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I'm trying to decide which of the following sentences is best grammatically:

A page of multiplication problems sit in front of me.

Or

A page of multiplication problems sits in front of me.

In this sentence both make sense to me. However if you change the middle of the sentence "A ... [sit|sits] in front of me" it becomes clear there are some sentences where only one works.

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  • It's a page that sits in front of you. "of multiplication problems" qualifies what the page is about but does not change the number of pages. In general, the "pluralness" of the subject should not change when you remove any adjectives or prepositional phrases.
    – Hot Licks
    Jan 20, 2015 at 4:02

2 Answers 2

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A page of multiplication problems sits in front of me.

The subject of your sentence is 'page'. What type of page? A page of multiplication problems. Still, the subject is 'page', which is singular.

To agree with the singular subject 'page', the verb 'to sit' must be conjugated as 'sits'.

The reason 'sit' sounds correct to you is its close proximity to 'multiplication problems', a plural noun. Don't let that confuse you. The subject is 'page'. Whether it's a page of multiplication problems or a page of recycled peanut butter the subject 'page' remains singular and thus the conjugation of 'to sit' as 'sits' remains unchanged.

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  • A whole lexicon of linguists disagree that the plural is not possible after collective forms like this. Jan 20, 2015 at 9:11
  • @JanusBahsJacquet Did you coin that term? (a lexicon of linguists) Jan 20, 2015 at 13:36
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    @Araucaria Yeah, I couldn't think of a better term of venery for us. :-p Jan 20, 2015 at 13:39
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You're quite right that both are perfectly valid and make sense.

Page can be seen here as a collective noun (a word that describes a group, category, or other type of measurement applied to a following noun phrase). The most common pattern with collective nouns is that in cases like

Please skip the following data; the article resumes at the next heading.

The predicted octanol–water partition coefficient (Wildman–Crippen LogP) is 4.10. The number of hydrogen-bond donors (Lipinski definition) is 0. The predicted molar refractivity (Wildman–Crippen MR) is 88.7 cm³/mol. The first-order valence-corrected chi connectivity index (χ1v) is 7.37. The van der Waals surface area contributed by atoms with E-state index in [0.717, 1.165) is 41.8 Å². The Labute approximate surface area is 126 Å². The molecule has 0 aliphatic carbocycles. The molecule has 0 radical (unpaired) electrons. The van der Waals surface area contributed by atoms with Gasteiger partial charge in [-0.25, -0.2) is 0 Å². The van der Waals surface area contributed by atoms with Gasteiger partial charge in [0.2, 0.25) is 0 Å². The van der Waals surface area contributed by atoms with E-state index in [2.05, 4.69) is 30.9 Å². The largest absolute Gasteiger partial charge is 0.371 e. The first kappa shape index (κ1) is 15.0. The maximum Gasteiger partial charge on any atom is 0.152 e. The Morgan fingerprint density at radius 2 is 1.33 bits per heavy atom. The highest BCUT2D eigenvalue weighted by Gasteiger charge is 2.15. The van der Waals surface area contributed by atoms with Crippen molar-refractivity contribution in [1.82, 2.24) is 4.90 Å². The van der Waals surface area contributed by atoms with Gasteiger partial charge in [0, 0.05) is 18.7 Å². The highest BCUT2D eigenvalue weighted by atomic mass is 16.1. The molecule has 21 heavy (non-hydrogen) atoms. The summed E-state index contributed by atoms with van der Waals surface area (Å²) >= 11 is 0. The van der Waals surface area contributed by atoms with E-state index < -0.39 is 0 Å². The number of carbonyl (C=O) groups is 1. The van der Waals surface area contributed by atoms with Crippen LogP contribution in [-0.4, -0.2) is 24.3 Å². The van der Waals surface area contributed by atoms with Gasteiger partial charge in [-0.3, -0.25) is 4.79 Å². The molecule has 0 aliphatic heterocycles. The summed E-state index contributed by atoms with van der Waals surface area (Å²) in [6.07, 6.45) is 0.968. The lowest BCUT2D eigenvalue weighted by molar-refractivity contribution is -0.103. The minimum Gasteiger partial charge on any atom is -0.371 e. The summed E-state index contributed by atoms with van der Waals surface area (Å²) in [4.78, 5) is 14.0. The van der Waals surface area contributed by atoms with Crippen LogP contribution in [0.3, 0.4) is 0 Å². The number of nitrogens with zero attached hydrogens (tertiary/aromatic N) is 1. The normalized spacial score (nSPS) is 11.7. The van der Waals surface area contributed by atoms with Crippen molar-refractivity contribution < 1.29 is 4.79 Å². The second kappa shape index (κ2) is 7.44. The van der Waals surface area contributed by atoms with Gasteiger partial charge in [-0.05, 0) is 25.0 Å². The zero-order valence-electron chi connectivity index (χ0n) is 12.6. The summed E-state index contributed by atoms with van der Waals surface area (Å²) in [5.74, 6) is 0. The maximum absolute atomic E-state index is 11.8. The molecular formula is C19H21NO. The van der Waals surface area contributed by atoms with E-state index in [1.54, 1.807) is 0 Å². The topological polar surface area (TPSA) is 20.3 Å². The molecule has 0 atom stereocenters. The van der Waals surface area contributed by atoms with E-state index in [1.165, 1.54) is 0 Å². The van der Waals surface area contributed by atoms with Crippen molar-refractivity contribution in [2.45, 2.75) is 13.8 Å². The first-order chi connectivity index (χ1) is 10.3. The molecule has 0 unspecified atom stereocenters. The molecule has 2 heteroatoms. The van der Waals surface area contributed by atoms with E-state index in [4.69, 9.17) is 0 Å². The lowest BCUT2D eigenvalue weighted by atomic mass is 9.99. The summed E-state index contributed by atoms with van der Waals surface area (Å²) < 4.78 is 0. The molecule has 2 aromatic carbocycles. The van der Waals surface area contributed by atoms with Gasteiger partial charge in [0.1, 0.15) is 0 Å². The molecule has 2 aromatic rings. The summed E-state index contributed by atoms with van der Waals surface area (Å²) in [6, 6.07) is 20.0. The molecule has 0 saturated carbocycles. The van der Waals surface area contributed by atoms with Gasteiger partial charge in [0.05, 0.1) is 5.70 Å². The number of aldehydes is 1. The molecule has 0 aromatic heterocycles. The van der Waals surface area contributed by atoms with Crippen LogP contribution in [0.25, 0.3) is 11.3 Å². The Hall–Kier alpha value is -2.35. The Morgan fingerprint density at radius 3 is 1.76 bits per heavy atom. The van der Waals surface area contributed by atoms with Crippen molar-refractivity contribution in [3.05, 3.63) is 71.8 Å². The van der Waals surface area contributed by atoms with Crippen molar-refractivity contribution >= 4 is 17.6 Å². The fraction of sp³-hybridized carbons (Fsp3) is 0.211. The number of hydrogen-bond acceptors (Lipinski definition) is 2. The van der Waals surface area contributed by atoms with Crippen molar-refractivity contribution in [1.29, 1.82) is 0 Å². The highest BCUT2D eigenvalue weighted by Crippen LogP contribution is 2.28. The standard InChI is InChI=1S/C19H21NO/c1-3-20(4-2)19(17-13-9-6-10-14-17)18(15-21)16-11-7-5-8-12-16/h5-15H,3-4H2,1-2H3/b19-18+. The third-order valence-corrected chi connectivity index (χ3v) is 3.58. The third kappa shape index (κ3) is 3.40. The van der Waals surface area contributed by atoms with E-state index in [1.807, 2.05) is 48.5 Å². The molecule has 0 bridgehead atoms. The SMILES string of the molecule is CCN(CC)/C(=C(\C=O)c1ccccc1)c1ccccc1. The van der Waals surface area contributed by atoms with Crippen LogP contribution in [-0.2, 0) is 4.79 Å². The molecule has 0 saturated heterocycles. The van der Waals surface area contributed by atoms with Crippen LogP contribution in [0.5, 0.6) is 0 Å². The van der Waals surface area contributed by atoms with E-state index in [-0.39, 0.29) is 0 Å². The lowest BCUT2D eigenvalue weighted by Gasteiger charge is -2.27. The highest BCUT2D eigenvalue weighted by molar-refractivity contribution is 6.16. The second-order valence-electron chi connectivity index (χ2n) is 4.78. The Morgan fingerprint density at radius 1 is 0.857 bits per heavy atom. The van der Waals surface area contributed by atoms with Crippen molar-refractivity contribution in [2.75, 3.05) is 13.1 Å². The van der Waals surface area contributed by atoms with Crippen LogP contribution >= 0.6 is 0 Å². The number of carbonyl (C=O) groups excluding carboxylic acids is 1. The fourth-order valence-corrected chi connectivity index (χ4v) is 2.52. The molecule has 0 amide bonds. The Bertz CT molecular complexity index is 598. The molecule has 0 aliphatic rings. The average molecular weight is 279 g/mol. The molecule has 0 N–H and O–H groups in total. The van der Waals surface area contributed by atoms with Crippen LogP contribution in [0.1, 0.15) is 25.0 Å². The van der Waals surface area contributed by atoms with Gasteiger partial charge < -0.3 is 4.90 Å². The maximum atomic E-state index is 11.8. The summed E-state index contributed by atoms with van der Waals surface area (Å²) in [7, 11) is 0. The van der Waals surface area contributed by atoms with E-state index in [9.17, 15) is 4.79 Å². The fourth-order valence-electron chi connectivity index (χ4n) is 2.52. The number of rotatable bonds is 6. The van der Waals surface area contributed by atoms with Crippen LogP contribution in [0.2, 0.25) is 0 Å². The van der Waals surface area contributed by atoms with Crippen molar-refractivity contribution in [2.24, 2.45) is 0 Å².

a [collection] of [things]

– verbal agreement can be based on the plurality of either the collective noun or the noun ‘measured’.

When the verb agrees with the collective noun, the sense is that the subject is perceived as a single unit:

A pack of cigarettes is lighter than a tennis ball.

Here, we're interested in the weight of the pack as a whole, not the individual cigarettes.

When the verb agrees with the noun being ‘measured’, the focus is on the individuality and plurality of that noun:

A pack of wolves make their way through the woods, sniffing out their prey.

Here, the focus is on each individual wolf acting individually. The pack is not just one thing, it's so many individual things acting more or less in unison.

In your example, both versions are equally plausible:

A page of multiplication problems sits before me.

– means that there is a page in front of you. That page is filled with multiplication problems.

A page of multiplication problems sit before me.

– means that some multiplication problems (individual, different ones) sit in front of you, and they are collected on a page.

There are some collective nouns where only one type of verbal agreement is possible. For example, using a lot of [things] with singular agreement is highly unusual except when lot means ‘shipment, consignment’. Your example, however, is not one of these.

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